Resource: Research Paper
[photo - Jesper B. Sorensen]

Despite advances in organizational theory, there has been little progress in understanding how organizational processes shape the evolution of inequality. The paper draws greater attention to the consequences of organizational diversity for matching and wage inequality in the labor market.

Resource: Research Paper
[photo - Sarah Soule]

This paper uses social movement theory to examine one way in which secondary stakeholders outside the corporation may influence organizational processes, even if they are excluded from participating in legitimate channels of organizational change.

Resource: Research Paper
Courses : All
[photo - Scott McLennan]

This course uses novels and plays as a basis for examining the moral and spiritual aspects of business leadership and of the business environment. The literature covered illuminates the character of business people and the cultural contexts of values and beliefs in which commercial activities take place in a global economy.

Resource: MBA Course
[photo - Jeffrey Pfeffer]

Understanding the processes of power and influence in organizations is critical for leaders. This course aims to teach students how to to diagnose and analyze power and politics in organizational situations, show students how to exercise power effectively, and help students come to terms with the inherent dilemmas and choices involved in developing and exercising influence.

Resource: MBA Course
[photo - Charles O'Reilly]

This course examines the concept of principled leadership and the various ways leaders try to institutionalize values within their organizations. Through assigned readings, interactive lectures with visiting executives, and weekly small group discussions, students learn how leaders implement their principles, and reflect on their own values and career aspirations.

Resource: MBA Course

This course focuses on the bioscience industry (biotechnology, pharmaceutical, medical device, genomics, and vaccine). The emphasis is on the ethical and social challenges of running companies in these areas.

Resource: MBA Course
[photo - Myra Strober]

This course examines the strategies that highly educated women and men use to combine work and family. It also explores how managers can help others achieve balance in these two areas.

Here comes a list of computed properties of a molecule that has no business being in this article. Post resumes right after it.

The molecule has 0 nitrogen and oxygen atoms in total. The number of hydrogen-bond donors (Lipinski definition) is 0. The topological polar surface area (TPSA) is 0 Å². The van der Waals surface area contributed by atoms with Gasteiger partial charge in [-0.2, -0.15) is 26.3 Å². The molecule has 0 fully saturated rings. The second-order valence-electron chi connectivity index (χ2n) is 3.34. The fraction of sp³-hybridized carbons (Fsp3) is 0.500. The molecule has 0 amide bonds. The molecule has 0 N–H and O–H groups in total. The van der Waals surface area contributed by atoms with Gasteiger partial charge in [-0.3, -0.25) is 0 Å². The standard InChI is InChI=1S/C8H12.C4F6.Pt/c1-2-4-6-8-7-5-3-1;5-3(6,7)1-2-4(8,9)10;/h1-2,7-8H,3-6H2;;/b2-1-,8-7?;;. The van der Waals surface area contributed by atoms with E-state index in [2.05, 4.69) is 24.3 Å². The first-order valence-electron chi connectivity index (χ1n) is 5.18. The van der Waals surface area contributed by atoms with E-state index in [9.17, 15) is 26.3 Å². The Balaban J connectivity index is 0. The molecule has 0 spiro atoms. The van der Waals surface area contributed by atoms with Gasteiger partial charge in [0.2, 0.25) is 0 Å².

Resource: MBA Course
Innovators : All
[photo - Jeremy Sokulsky MBA '04]

Jeremy Sokulsky is working with government land managers, environmental regulators and private conservation investors to restore Lake Tahoe clarity.

Resource: Alumni

Dave DeForest-Stalls wants to help kids stay out of gangs. He's providing mentorship and hip ways to keep youth on the straight and narrow.

Resource: CSI Affiliates
[photo - Court Gould (EPNL '06)]

Court Gould is pushing for Pittsburgh to grow sustainably. He's working hard to inform decision makers about to accomplish that most effectively.

Resource: CSI Affiliates

Ruth Bolan is giving voice to indigenous peoples of the Pacific Island. She funds documentaries that bring their culture and challenges to millions of viewers.

Resource: CSI Affiliates
[photo - Daniel Grossman]

Daniel Grossman's Wild Planet creates toys that parents love as much as kids. His aim is to inspire learning and inventiveness.

Resource: Alumni
[photo - Patagonia]

Seen as a leader in sustainable business practices, Patagonia tracks every step in the manufacture of its products to be sure there are "no unintended consequences of our actions," says founder Yvon Chouinard.

Resource: News Article
[photo - Mark Kramer]

This audio interview from the Environmental Defense Fund's Future of Green Calls covers complex interactions of the philanthropy sector, socially conscientious nonprofit organizations, and for-profit businesses with FSG Co-Founder Mark Kramer. Kramer outlines how corporate social responsibility (CSR) acts as a lever to minimize environmental harms done by daily business activities. Also covered are how natural resources are consumed by industries and a discussion about sustainability practices.

Resource: Audio
[photo - Stefan J. Reichelstein]

Environmental stewardship was part of REI's culture and corporate purpose since the company was founded. The corporate social responsibility group, which oversaw the environmental sustainabilityprogram, took the approach that social and financial objectives should not be viewed as a tradeoff and instead would lead to creative and innovative solutions.

Resource: Academic Case
[photo - Jeremy Sokulsky MBA '04]

Jeremy Sokulsky is working with government land managers, environmental regulators and private conservation investors to restore Lake Tahoe clarity.

Resource: Alumni
[photo - Aron Cramer]
Businesses are in the business of business. But they are beginning to be in the business of doing social good as well. As companies shift to incorporate environmental, social, and welfare-based themes into business plans and products, Aron Cramer points out a trend of decreasing poverty and improving the environment as corporations look to increase both profit and human development.
Resource: Audio